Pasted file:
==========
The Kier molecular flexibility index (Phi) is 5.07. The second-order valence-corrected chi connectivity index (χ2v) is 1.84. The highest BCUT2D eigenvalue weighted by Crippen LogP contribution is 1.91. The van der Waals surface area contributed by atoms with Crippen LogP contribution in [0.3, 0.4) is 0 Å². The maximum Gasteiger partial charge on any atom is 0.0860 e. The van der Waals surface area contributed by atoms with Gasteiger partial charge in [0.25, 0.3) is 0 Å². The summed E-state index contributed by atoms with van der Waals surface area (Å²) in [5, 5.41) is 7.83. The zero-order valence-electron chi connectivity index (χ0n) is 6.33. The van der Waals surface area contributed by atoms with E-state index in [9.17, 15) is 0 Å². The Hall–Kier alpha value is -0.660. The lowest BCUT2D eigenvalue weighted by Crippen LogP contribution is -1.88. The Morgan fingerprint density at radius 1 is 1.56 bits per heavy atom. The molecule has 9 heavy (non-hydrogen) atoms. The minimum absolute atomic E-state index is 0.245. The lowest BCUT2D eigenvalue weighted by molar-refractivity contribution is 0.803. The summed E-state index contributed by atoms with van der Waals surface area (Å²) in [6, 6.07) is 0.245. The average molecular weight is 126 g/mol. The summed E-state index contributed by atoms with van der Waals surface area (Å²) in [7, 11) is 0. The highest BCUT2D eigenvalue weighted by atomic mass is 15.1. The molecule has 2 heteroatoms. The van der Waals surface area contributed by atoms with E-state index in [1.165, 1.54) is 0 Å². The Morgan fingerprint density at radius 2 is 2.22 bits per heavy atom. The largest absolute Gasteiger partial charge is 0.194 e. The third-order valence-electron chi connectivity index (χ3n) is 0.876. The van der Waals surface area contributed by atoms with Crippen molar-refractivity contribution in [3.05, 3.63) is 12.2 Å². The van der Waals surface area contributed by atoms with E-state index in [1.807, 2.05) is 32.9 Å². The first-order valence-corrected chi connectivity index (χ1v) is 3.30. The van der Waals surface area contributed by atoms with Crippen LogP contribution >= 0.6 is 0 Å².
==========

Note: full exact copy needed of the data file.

The Kier molecular flexibility index (Phi) is 5.07. The second-order valence-corrected chi connectivity index (χ2v) is 1.84. The highest BCUT2D eigenvalue weighted by Crippen LogP contribution is 1.91. The van der Waals surface area contributed by atoms with Crippen LogP contribution in [0.3, 0.4) is 0 Å². The maximum Gasteiger partial charge on any atom is 0.0860 e. The van der Waals surface area contributed by atoms with Gasteiger partial charge in [0.25, 0.3) is 0 Å². The summed E-state index contributed by atoms with van der Waals surface area (Å²) in [5, 5.41) is 7.83. The zero-order valence-electron chi connectivity index (χ0n) is 6.33. The van der Waals surface area contributed by atoms with E-state index in [9.17, 15) is 0 Å². The Hall–Kier alpha value is -0.660. The lowest BCUT2D eigenvalue weighted by Crippen LogP contribution is -1.88. The Morgan fingerprint density at radius 1 is 1.56 bits per heavy atom. The molecule has 9 heavy (non-hydrogen) atoms. The minimum absolute atomic E-state index is 0.245. The lowest BCUT2D eigenvalue weighted by molar-refractivity contribution is 0.803. The summed E-state index contributed by atoms with van der Waals surface area (Å²) in [6, 6.07) is 0.245. The average molecular weight is 126 g/mol. The summed E-state index contributed by atoms with van der Waals surface area (Å²) in [7, 11) is 0. The highest BCUT2D eigenvalue weighted by atomic mass is 15.1. The molecule has 2 heteroatoms. The van der Waals surface area contributed by atoms with E-state index in [1.165, 1.54) is 0 Å². The Morgan fingerprint density at radius 2 is 2.22 bits per heavy atom. The largest absolute Gasteiger partial charge is 0.194 e. The third-order valence-electron chi connectivity index (χ3n) is 0.876. The van der Waals surface area contributed by atoms with Crippen molar-refractivity contribution in [3.05, 3.63) is 12.2 Å². The van der Waals surface area contributed by atoms with E-state index in [1.807, 2.05) is 32.9 Å². The first-order valence-corrected chi connectivity index (χ1v) is 3.30. The van der Waals surface area contributed by atoms with Crippen LogP contribution >= 0.6 is 0 Å².